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Sundance invite is music to a composer’s ears
Later this month, Islander Jason Staczek will head out to Park City, Utah, to participate in The Sundance Institute’s 2012 Feature Film Composers Lab.
Staczek, a composer, keyboardist and record producer, has been named a fellow in the prestigious program. Along with five other international composers, he’ll spend two weeks at Sundance participating in a marathon of workshops, creative exercises and collaborations with leading composers, film music pros and up-and-coming film directors.
The Sundance Institute was founded in the 1980s by Robert Redford to advance the work of independent storytellers in film and theater. Most famously, it presents the Sundance Film Festival, the largest festival of independent cinema in the United States.
The bar to being named a Sundance fellow is high, and winning a slot in the composer’s lab is something that has taken Staczek a long time. This was the sixth year in a row that he had applied for a slot, after first being encouraged to do so by a Sundance official.
And even after he was accepted at long last, Staczek said he was hesitant to tell anyone that he had received the honor.
“I wanted to wait until the press release came out,” he said. “I thought they might call me back and say, ‘Oh, we only have room for five this year.’”
Despite his modesty, Staczek — a soft-spoken, bearded 46-year-old who peers out at the world through stylish horn-rimmed glasses — is highly respected and increasingly known in the world of independent film.
His scores for the films of Canadian auteur Guy Maddin have been called “swirling and adventurous,” and their latest work together, “Keyhole,” is currently in theaters worldwide. His work on Maddin’s 2006 silent film, “Brand Upon the Brain,” took him on a whirlwind trip to three continents to conduct the score with live orchestras at festival screenings, and many of his other films have also traveled to top festivals around the globe. All told, he has scored 20 films since 2004, when he got his first real break in the business — being appointed as staff composer for The Film Company, an offshoot of Seattle’s Northwest Film Forum.
He moved to the Island six years ago with his wife Ellen Parker and young daughter, Ivy, from Seattle’s Fremont neighborhood. Before that, he had spent many years working as a recording artist, record producer and performer.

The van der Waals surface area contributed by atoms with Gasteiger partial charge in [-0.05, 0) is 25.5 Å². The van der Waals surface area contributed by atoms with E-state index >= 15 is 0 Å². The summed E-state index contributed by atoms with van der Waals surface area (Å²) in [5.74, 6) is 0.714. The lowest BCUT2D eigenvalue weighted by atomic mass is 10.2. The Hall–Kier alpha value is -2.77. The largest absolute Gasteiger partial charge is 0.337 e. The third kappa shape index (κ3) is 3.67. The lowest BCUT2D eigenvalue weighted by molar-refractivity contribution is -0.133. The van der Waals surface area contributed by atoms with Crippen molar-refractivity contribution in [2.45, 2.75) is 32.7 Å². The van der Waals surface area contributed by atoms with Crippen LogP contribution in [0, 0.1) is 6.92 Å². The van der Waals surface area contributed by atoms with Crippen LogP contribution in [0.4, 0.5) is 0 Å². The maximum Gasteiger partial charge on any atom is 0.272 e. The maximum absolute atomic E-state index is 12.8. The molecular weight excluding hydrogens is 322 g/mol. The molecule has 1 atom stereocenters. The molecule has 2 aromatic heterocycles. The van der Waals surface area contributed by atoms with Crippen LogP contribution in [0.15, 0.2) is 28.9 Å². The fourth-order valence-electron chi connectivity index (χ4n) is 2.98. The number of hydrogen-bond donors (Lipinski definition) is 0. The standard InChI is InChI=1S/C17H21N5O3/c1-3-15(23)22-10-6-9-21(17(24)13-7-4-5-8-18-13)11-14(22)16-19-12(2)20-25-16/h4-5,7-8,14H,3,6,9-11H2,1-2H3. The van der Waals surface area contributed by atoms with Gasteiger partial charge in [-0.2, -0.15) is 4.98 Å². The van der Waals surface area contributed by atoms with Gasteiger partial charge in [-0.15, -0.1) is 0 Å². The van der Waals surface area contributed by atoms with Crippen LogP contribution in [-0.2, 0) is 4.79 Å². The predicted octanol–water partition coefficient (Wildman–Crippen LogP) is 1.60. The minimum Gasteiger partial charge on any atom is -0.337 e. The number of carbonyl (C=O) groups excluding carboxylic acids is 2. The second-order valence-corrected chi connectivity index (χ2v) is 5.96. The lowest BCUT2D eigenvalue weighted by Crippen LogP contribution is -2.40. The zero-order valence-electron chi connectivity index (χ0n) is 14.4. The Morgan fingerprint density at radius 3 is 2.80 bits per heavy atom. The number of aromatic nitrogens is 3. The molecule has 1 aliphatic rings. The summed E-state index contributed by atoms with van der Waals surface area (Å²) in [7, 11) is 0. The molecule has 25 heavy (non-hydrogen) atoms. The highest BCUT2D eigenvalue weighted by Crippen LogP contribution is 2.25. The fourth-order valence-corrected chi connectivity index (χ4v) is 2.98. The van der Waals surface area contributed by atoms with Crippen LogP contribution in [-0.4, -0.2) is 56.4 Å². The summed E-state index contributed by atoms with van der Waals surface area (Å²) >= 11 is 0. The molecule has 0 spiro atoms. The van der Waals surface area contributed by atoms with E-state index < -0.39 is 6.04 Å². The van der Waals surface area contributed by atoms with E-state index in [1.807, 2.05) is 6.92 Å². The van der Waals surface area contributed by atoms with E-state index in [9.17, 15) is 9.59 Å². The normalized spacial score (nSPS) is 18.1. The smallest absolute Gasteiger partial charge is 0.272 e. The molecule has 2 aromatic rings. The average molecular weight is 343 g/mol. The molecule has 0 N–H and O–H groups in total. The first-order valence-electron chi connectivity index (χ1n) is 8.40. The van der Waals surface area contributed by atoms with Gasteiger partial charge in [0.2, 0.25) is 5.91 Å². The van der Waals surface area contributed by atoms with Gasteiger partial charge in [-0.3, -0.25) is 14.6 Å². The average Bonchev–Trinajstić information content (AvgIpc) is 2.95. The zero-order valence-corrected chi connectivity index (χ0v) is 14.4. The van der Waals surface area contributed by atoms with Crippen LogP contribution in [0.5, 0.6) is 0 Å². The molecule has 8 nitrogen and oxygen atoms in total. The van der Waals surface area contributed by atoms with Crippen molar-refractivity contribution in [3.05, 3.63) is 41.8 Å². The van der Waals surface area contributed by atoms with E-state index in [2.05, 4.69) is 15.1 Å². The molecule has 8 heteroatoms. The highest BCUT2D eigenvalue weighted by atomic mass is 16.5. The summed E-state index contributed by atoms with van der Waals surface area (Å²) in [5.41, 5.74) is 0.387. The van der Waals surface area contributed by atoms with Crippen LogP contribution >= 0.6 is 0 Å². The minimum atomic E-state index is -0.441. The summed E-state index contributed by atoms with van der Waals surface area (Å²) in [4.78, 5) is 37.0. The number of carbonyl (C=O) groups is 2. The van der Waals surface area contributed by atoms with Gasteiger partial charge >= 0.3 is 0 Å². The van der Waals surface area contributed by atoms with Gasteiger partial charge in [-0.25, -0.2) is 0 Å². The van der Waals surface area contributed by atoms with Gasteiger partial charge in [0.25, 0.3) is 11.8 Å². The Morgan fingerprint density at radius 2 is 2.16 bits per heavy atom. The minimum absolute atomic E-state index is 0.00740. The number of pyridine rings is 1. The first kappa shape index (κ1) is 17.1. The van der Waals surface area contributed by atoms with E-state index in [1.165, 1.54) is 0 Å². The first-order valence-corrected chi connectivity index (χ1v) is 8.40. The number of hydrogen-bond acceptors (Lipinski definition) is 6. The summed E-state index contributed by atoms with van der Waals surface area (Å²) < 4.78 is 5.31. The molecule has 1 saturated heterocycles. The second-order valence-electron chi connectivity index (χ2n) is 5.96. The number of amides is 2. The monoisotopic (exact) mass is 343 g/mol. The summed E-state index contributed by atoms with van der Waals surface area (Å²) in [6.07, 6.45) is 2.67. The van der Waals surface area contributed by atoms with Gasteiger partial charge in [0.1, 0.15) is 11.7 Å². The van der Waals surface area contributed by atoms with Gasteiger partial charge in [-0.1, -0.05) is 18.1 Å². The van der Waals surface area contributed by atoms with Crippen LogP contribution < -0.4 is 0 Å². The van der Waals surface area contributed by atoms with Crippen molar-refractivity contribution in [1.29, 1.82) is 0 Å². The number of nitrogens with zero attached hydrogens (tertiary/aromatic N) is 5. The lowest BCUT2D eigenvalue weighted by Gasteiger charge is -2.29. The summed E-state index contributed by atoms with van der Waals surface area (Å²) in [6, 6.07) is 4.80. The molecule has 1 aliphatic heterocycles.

Staczek said Vashon has been an ideal place for him to raise a family and pursue his work as a composer.
“One of the big motivations for moving here was to have the space and the silence,” he said. “Having a studio in the middle of 10 acres with natural light that is absolutely quiet and still … I just can’t do it with the city buzzing all around me.”
On Vashon, Staczek has also formed alliances with a number of local musicians and artists.
He frequently collaborates with Island musical inventor Ela Lamblin, writing for Lamblin’s experimental instruments such as the Shrimp Platter, a room-sized percussion instrument made out of aluminum tubes and colored glass resonators. The instrument can be heard throughout the soundtrack of “Keyhole.” The score also has several interludes that feature the haunting soprano voice of Island diva Elizabeth Ripley.
Last year, Staczek joined forces with Island singer/songwriter and guitarist Ian Moore to form Madrona Music, a company that creates music for films, commercials, television and the web.
And most recently, Staczek shared his talents with Vashon audiences in the play “Through the Garden Gate,” an original Blue Heron production for which he composed the music and performed it with a small music ensemble.
But composing for film is clearly Staczek’s passion, the thing that excites him most as an artist.
“I love the thing that happens when music gets married to picture on the screen, and then it becomes a third thing,” he said. “I love the challenge of getting to work on a film that has no music and then figuring out what the music wants to be. It’s a problem solving thing that leads to this weird alchemy that winds up being pure emotion on screen.”